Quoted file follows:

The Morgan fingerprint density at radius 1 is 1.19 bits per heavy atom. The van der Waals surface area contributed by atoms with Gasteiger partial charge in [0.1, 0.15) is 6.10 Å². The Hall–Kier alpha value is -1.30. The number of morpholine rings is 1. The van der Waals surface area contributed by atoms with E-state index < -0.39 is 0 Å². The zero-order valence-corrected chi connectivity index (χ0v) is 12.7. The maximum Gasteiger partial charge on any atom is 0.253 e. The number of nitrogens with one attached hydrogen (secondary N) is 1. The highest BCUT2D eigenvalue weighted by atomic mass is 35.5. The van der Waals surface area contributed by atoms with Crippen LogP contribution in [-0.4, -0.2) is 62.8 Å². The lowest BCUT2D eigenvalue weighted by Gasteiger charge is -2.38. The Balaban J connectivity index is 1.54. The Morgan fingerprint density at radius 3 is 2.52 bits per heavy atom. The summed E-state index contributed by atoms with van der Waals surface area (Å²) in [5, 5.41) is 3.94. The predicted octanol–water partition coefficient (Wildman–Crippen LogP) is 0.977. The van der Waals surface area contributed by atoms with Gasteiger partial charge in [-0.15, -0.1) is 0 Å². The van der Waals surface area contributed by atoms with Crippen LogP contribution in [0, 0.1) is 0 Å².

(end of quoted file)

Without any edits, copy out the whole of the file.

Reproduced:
The Morgan fingerprint density at radius 1 is 1.19 bits per heavy atom. The van der Waals surface area contributed by atoms with Gasteiger partial charge in [0.1, 0.15) is 6.10 Å². The Hall–Kier alpha value is -1.30. The number of morpholine rings is 1. The van der Waals surface area contributed by atoms with E-state index < -0.39 is 0 Å². The zero-order valence-corrected chi connectivity index (χ0v) is 12.7. The maximum Gasteiger partial charge on any atom is 0.253 e. The number of nitrogens with one attached hydrogen (secondary N) is 1. The highest BCUT2D eigenvalue weighted by atomic mass is 35.5. The van der Waals surface area contributed by atoms with Crippen LogP contribution in [-0.4, -0.2) is 62.8 Å². The lowest BCUT2D eigenvalue weighted by Gasteiger charge is -2.38. The Balaban J connectivity index is 1.54. The Morgan fingerprint density at radius 3 is 2.52 bits per heavy atom. The summed E-state index contributed by atoms with van der Waals surface area (Å²) in [5, 5.41) is 3.94. The predicted octanol–water partition coefficient (Wildman–Crippen LogP) is 0.977. The van der Waals surface area contributed by atoms with Gasteiger partial charge in [-0.15, -0.1) is 0 Å². The van der Waals surface area contributed by atoms with Crippen LogP contribution in [0, 0.1) is 0 Å².